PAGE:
We’ve been paying for it for years: throwing billions at millionaire landlords to better enable them to shaft the poor’ [Illustration: Matt Kenyon].

We’ve been paying for it for years: throwing billions at millionaire landlords to better enable them to shaft the poor’ [Illustration: Matt Kenyon].

The running joke about Richard Benyon is that is opposes the “something for nothing” culture, while making millions upon millions in Housing Benefit payments.

The result of his rent hikes – in the case mentioned by Aditya Chakrabortty back in 2014 – was that an NHS care co-ordinator was likely to be forcibly moved away from her job, causing harm to many people.

That was likely to happen in July 2016 – last month.

Did it?

Lyndsey Garratt had never heard of Richard Benyon – until he wound up buying her home and those of her 92 neighbours. Now that the millionaire Tory MP and his business partners threaten to make them all homeless, the 35-year-old mother can’t stop talking about him.

Garratt lives on the fringes of the City of London, on the New Era estate. Built by a charitable trust in the mid-1930s, the redbrick square has provided homes to local working people at affordable rents. There was a time when the term “affordable housing” was not a sick joke, when inner London did house people on moderate incomes. But now the capital has become a global hotspot for property speculators; Hoxton is overrun with overpriced burger joints and media start-up companies, and New Era is one of the last estates to provide working-class Londoners with a home.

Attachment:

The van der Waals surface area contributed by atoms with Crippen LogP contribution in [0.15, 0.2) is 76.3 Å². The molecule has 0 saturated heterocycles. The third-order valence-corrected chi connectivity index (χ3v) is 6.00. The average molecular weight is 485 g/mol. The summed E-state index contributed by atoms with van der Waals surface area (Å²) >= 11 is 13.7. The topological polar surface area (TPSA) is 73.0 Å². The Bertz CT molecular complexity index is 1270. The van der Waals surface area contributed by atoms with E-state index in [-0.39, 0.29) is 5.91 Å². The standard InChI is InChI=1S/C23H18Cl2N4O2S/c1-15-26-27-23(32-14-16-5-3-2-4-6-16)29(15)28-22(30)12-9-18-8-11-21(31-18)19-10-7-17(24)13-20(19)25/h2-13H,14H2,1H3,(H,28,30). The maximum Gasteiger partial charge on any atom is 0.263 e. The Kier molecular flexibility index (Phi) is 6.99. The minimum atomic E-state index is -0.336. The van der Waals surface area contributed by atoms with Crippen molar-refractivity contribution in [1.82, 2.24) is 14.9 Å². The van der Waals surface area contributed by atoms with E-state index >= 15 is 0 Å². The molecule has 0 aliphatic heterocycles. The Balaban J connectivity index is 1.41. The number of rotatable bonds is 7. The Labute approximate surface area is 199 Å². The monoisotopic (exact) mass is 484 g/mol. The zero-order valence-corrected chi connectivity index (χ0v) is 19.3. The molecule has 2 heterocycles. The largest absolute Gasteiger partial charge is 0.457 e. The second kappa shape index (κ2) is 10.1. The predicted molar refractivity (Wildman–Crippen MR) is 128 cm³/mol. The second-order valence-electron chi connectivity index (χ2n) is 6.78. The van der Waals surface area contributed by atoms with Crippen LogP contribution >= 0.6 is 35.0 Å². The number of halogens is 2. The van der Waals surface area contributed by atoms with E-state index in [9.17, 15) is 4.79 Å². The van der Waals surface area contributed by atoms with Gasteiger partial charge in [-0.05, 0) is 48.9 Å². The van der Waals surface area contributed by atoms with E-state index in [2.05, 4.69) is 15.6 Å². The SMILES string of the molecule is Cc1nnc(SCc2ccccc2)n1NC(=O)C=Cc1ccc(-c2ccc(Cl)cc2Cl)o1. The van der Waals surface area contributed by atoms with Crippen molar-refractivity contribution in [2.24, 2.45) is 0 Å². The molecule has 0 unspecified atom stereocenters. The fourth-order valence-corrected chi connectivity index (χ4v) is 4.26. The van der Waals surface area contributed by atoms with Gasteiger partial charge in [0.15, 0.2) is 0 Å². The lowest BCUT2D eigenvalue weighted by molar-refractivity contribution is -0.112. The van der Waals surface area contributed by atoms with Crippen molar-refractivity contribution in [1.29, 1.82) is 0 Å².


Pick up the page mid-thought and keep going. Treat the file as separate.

At least it was until Benyon’s family firm recently moved in as part of a property consortium and snapped up the lot. The investors have made no bones about jacking up rents to match the rest of the market. Garratt was previously paying about £640 a month for the two-bed she shares with her daughter; when her contract expires in July 2016 residents expect they will be charged around £2,400 a month. For Garratt, a care co-ordinator at the local NHS trust, that is way more than her entire take-home pay.

Council officers have already told her what that means. As a single mother, she and eight-year-old Daisy will be moved into a homeless shelter, for anything up to four years; then it’s temporary accommodation, which could be in Manchester or Birmingham.

Source: The story of the millionaire Tory MP and the tenants facing homelessness | Aditya Chakrabortty | Opinion | The Guardian

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